Ultimately, you can make nearly any type of sink work well with your butcher block countertops. Whether you prefer the seamless looks of an undermount sink or the country-style appearance of a farmhouse sink, you can make it work with your butcher block countertop.
Of course, you’ll have to be more careful with correctly sealing the wood around your kitchen sink, but it’s doable. Here are a few things to keep in mind as you browse for the perfect kitchen sink.
Size And Depth
Consider how you use your kitchen. For instance, do you spend a lot of time cooking or baking? Do you have a big family or several roommates that frequently use the kitchen sink? Or are you the only one that uses the sink?
These are all things to think about as you browse for the ideal sink. For example, if you do a lot of baking and cooking with oversized pots and pans, you’ll probably want a larger sink. That way, you can easily wash dishes without making a mess.
Style And Design
The design and style you should pick depend on your personal preferences. The color, material, style, and design of the sink can give varying vibes to your kitchen. The combination of butcher block countertops and a classic farmhouse sink may provide a cozy, rustic, country-home feel.
So, use the look you’re going for to pick the perfect sink.
If you aren’t an avid DIYer and plan to hire a professional to handle the installation, this factor won’t be a significant consideration. However, if you plan on installing the sink yourself, make sure you know what you need for the project.
Depending on the particular sink, you may need a few extra hands, special adhesives, or additional support.
Warranty And Pricing
Great sinks aren’t necessarily expensive. You can find reasonably priced sinks that will perfectly complement your butcher block countertops. If solid coverage is essential to you, make sure you choose a sink with an excellent warranty.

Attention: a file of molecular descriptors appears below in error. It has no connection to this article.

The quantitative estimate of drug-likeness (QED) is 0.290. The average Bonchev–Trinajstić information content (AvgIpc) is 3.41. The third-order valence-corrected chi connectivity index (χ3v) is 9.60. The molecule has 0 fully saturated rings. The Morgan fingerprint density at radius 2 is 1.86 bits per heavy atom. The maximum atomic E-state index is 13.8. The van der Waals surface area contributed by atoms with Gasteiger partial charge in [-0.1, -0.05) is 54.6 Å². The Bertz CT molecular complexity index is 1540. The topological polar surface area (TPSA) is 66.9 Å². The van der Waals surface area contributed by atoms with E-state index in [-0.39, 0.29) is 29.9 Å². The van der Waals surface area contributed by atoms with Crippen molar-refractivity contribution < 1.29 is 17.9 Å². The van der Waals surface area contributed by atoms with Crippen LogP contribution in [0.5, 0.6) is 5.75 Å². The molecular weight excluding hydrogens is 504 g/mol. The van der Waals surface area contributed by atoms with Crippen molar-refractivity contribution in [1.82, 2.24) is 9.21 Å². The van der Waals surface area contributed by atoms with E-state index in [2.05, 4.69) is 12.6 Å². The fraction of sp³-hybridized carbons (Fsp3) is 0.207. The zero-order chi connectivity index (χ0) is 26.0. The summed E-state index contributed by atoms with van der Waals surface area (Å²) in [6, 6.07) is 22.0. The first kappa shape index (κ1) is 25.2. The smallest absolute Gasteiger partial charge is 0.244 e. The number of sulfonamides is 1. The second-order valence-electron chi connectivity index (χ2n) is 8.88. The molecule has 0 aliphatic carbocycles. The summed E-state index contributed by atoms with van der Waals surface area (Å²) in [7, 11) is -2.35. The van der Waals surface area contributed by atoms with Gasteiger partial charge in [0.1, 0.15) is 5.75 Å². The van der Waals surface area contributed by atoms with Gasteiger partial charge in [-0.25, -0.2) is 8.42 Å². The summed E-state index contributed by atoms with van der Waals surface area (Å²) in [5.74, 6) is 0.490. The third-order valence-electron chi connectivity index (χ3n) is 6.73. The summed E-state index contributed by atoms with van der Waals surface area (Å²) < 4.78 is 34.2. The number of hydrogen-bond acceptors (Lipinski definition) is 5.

Kitchen sinks come in all sorts of different materials. From stainless steel kitchen sinks to fireclay farmhouse sinks, you have plenty of options. If you’re looking for something that stands out against the wood of the countertop, fireclay and porcelain are great options.
You can find fireclay and porcelain sinks in nearly any style and design. If easy cleanup is a big thing for you (we get it), go with a sink with a glaze finish.
How To Take Care Of Butcher Block Counters
In order to keep your butcher block countertops beautiful for many years, you need to keep up on routine maintenance. From daily care to correcting dings and dents, here’s what you should do.
Clean And Sanitize
For daily cleaning, wipe the surface of the wood with a damp cloth and a drop of dish soap (make sure it’s not too soapy that it leaves suds). Follow up with a clean, damp cloth.
To sanitize the counter, fill a spray bottle with one part white vinegar with four parts water. Spritz the solution on the counter and allow it to sit for ten minutes. After the solution sits for a while, wipe it away with a clean cloth.